by Anurada Goyal
While planning for a small vacation around Kolkata, I saw some pictures of the Terracotta temples of Bishnupur and that instant I knew I have to go there. The bright red temples were so inviting that I dropped my plans to visit Shanti Niketan and instead headed for this temple town. Bishnupur is a quaint town about 160 kilometres north west of Kolkata. Though it is primarily known for the terracotta temples but when I traveled through the lanes of the town, I discovered the wealth of art and culture hidden in its folds. On top of it, it was heart warming to see the love and care with which the monuments and art forms have been preserved here, which is not commonly seen in India.
This region was ruled by the Malla dynasty from 8th CE to 19th CE, more than 1000 years and 55 generations. Now there are not many dynasties that have ruled for that long. The origin of the dynasty though lies outside Bengal, in distant Rajasthan from where the first king landed here and sowed the seeds for this dynasty. The dynasty was Shaivaite i.e the worshippers of Shiva, one of the Gods in famous Indian Trinity of Brahma, Vishnu, Mahesh aka Shiva. During the early 17th century, kingdom was under king Bir Hambir. He converted to Vaishanava sect and became a devotee of Vishnu. Ram and Krishna are two popular incarnations of Vishnu. He started building temples for his new faith. Most of the temples are dedicated to Krishna and his beloved Radha. Temples are names after various names of these deities. The terracotta was chosen as the base material for the temple, as there is no native stone in this region, so they had to depend on the clay that is amply available. Unfortunately the life of Terracotta is 300-400 years and you can see the corrosion that has already started happening in the temple tiles.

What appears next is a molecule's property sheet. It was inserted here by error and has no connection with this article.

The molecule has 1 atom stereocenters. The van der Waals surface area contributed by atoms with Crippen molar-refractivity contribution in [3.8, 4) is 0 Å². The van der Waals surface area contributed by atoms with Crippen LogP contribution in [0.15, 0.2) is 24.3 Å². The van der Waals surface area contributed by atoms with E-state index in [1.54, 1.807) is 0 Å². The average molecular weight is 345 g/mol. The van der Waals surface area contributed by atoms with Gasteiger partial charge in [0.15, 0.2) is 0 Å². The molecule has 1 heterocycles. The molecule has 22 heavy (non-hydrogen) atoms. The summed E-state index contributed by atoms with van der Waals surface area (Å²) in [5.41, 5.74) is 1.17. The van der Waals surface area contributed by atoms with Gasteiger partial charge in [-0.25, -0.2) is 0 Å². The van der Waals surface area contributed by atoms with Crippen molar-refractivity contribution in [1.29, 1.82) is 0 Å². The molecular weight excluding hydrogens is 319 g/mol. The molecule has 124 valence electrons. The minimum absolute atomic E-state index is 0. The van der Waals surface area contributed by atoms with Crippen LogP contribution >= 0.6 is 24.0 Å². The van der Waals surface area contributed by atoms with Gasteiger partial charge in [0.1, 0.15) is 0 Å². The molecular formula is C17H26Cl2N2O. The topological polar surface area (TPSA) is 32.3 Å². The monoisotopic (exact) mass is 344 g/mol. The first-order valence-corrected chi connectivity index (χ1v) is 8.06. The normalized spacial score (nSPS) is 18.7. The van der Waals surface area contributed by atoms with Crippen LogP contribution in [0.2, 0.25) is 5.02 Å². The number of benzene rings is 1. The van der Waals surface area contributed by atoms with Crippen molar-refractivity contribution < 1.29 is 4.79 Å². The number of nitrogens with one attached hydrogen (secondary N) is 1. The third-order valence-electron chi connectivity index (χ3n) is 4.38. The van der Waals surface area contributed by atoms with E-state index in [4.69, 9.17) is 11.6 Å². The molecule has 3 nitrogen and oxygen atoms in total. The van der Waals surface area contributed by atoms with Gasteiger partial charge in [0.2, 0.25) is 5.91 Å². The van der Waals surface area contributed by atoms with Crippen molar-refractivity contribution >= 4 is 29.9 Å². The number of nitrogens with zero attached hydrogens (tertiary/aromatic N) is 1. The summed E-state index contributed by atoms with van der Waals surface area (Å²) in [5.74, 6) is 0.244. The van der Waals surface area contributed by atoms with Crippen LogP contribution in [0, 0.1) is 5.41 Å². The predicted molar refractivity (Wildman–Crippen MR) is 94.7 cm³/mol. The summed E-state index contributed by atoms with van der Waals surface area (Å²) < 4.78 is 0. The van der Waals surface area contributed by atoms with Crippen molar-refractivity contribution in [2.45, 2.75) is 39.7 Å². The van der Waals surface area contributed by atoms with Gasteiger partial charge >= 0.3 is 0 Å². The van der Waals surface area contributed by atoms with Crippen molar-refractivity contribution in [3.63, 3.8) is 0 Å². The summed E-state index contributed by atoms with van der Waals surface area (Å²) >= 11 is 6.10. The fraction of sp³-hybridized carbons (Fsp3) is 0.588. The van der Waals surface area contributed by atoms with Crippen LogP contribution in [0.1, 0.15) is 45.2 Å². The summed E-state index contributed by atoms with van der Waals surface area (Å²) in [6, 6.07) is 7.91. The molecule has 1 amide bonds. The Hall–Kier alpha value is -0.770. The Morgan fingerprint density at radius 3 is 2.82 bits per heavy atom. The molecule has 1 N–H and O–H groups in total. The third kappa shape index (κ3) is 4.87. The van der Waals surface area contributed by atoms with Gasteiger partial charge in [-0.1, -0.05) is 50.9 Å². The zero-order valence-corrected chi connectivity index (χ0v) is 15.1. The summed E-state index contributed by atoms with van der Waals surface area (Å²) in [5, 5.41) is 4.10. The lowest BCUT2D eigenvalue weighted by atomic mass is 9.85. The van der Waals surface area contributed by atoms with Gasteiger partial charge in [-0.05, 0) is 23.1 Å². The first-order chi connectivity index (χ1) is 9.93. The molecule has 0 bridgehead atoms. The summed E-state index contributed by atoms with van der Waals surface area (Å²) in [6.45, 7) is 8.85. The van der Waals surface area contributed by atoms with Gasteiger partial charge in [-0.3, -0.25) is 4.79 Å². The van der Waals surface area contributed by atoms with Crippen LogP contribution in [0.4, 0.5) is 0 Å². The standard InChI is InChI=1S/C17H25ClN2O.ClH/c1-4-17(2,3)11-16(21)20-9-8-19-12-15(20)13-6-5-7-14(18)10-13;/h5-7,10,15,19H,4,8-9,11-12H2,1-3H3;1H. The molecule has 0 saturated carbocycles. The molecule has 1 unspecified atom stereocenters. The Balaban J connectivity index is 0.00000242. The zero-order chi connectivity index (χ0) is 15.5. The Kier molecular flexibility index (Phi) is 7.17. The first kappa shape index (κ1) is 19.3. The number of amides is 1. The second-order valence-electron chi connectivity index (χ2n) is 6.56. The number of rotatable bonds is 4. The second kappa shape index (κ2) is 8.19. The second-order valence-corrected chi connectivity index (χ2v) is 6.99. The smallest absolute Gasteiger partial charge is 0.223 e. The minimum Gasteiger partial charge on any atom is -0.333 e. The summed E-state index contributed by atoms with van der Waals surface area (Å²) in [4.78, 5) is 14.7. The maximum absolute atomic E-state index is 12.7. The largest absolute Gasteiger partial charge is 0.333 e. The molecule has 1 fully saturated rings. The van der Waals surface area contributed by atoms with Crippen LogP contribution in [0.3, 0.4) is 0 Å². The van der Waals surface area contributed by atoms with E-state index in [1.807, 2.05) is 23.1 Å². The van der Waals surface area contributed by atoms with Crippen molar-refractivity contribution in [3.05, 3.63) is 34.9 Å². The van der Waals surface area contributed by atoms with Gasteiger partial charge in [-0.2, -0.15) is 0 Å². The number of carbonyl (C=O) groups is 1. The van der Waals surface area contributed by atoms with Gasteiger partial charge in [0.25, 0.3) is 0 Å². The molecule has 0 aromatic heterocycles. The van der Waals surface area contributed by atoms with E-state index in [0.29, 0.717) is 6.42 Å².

The artisans baked stories in clay tiles, picking up scenes from Puranas, Ramayana and Mahabharata. The daily lives of the people, during the time of construction of these temples have also been given equal importance. If you study the tiles closely you would be able to see how people dressed, what they ate and what recreational activities they engaged in. Artisans also represented the plants, animals – both real and imaginary in their terracotta art. Most temples have very ornate exteriors but fairly simple interiors. Some temples have only the front face adorned with ornamental tiles while some have all four sides. The scenes that are depicted on the temple walls inspire artisans of other crafts like silk weavers who pick up scenes from the walls and weave then into Silk Saris.